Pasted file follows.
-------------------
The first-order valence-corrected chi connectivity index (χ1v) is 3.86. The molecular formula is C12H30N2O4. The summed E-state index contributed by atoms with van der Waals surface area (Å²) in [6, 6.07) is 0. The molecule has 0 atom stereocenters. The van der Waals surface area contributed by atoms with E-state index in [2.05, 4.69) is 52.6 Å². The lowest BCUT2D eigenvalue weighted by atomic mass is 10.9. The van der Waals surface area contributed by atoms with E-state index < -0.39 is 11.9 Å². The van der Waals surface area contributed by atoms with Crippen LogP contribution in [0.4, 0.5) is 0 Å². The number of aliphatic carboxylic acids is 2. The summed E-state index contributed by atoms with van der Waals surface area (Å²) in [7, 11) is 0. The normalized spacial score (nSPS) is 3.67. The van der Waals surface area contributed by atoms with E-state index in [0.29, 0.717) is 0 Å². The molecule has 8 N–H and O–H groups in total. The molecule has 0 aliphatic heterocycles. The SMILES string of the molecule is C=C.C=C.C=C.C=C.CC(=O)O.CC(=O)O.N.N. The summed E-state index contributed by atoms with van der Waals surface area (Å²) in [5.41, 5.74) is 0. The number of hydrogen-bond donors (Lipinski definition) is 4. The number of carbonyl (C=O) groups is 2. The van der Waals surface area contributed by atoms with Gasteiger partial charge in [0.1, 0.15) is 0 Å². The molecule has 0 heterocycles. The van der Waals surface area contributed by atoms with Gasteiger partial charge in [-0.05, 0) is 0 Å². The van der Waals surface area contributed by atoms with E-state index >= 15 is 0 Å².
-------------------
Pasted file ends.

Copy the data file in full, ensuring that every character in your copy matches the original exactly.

The first-order valence-corrected chi connectivity index (χ1v) is 3.86. The molecular formula is C12H30N2O4. The summed E-state index contributed by atoms with van der Waals surface area (Å²) in [6, 6.07) is 0. The molecule has 0 atom stereocenters. The van der Waals surface area contributed by atoms with E-state index in [2.05, 4.69) is 52.6 Å². The lowest BCUT2D eigenvalue weighted by atomic mass is 10.9. The van der Waals surface area contributed by atoms with E-state index < -0.39 is 11.9 Å². The van der Waals surface area contributed by atoms with Crippen LogP contribution in [0.4, 0.5) is 0 Å². The number of aliphatic carboxylic acids is 2. The summed E-state index contributed by atoms with van der Waals surface area (Å²) in [7, 11) is 0. The normalized spacial score (nSPS) is 3.67. The van der Waals surface area contributed by atoms with E-state index in [0.29, 0.717) is 0 Å². The molecule has 8 N–H and O–H groups in total. The molecule has 0 aliphatic heterocycles. The SMILES string of the molecule is C=C.C=C.C=C.C=C.CC(=O)O.CC(=O)O.N.N. The summed E-state index contributed by atoms with van der Waals surface area (Å²) in [5.41, 5.74) is 0. The number of hydrogen-bond donors (Lipinski definition) is 4. The number of carbonyl (C=O) groups is 2. The van der Waals surface area contributed by atoms with Gasteiger partial charge in [0.1, 0.15) is 0 Å². The molecule has 0 heterocycles. The van der Waals surface area contributed by atoms with Gasteiger partial charge in [-0.05, 0) is 0 Å². The van der Waals surface area contributed by atoms with E-state index >= 15 is 0 Å².